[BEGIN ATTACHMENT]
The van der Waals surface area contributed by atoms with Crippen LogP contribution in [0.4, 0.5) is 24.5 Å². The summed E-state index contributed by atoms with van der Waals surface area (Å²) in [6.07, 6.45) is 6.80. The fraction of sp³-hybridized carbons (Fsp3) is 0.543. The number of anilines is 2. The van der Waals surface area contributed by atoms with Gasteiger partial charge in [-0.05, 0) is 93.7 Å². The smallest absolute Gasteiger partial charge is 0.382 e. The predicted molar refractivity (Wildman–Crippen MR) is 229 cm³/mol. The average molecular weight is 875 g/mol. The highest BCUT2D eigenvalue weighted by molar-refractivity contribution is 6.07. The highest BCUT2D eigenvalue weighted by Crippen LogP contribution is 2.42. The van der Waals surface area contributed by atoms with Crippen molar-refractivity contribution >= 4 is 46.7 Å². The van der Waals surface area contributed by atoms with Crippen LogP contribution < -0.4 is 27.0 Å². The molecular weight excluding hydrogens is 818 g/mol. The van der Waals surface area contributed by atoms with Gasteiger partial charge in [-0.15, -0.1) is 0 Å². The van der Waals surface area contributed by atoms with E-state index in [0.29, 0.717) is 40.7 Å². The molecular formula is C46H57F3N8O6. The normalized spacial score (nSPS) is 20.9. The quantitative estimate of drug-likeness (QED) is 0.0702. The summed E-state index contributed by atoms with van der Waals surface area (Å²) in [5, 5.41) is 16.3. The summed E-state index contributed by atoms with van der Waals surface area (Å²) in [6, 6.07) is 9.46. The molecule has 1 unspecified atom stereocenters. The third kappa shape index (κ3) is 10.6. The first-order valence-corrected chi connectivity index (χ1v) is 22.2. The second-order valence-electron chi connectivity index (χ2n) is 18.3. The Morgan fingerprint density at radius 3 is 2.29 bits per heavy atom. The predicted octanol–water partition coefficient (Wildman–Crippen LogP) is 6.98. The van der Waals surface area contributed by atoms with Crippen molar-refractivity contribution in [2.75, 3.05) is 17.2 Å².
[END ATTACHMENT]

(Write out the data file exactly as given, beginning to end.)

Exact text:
The van der Waals surface area contributed by atoms with Crippen LogP contribution in [0.4, 0.5) is 24.5 Å². The summed E-state index contributed by atoms with van der Waals surface area (Å²) in [6.07, 6.45) is 6.80. The fraction of sp³-hybridized carbons (Fsp3) is 0.543. The number of anilines is 2. The van der Waals surface area contributed by atoms with Gasteiger partial charge in [-0.05, 0) is 93.7 Å². The smallest absolute Gasteiger partial charge is 0.382 e. The predicted molar refractivity (Wildman–Crippen MR) is 229 cm³/mol. The average molecular weight is 875 g/mol. The highest BCUT2D eigenvalue weighted by molar-refractivity contribution is 6.07. The highest BCUT2D eigenvalue weighted by Crippen LogP contribution is 2.42. The van der Waals surface area contributed by atoms with Crippen molar-refractivity contribution >= 4 is 46.7 Å². The van der Waals surface area contributed by atoms with Crippen LogP contribution < -0.4 is 27.0 Å². The molecular weight excluding hydrogens is 818 g/mol. The van der Waals surface area contributed by atoms with Gasteiger partial charge in [-0.15, -0.1) is 0 Å². The van der Waals surface area contributed by atoms with E-state index in [0.29, 0.717) is 40.7 Å². The molecular formula is C46H57F3N8O6. The normalized spacial score (nSPS) is 20.9. The quantitative estimate of drug-likeness (QED) is 0.0702. The summed E-state index contributed by atoms with van der Waals surface area (Å²) in [5, 5.41) is 16.3. The summed E-state index contributed by atoms with van der Waals surface area (Å²) in [6, 6.07) is 9.46. The molecule has 1 unspecified atom stereocenters. The third kappa shape index (κ3) is 10.6. The first-order valence-corrected chi connectivity index (χ1v) is 22.2. The second-order valence-electron chi connectivity index (χ2n) is 18.3. The Morgan fingerprint density at radius 3 is 2.29 bits per heavy atom. The predicted octanol–water partition coefficient (Wildman–Crippen LogP) is 6.98. The van der Waals surface area contributed by atoms with Crippen molar-refractivity contribution in [2.75, 3.05) is 17.2 Å².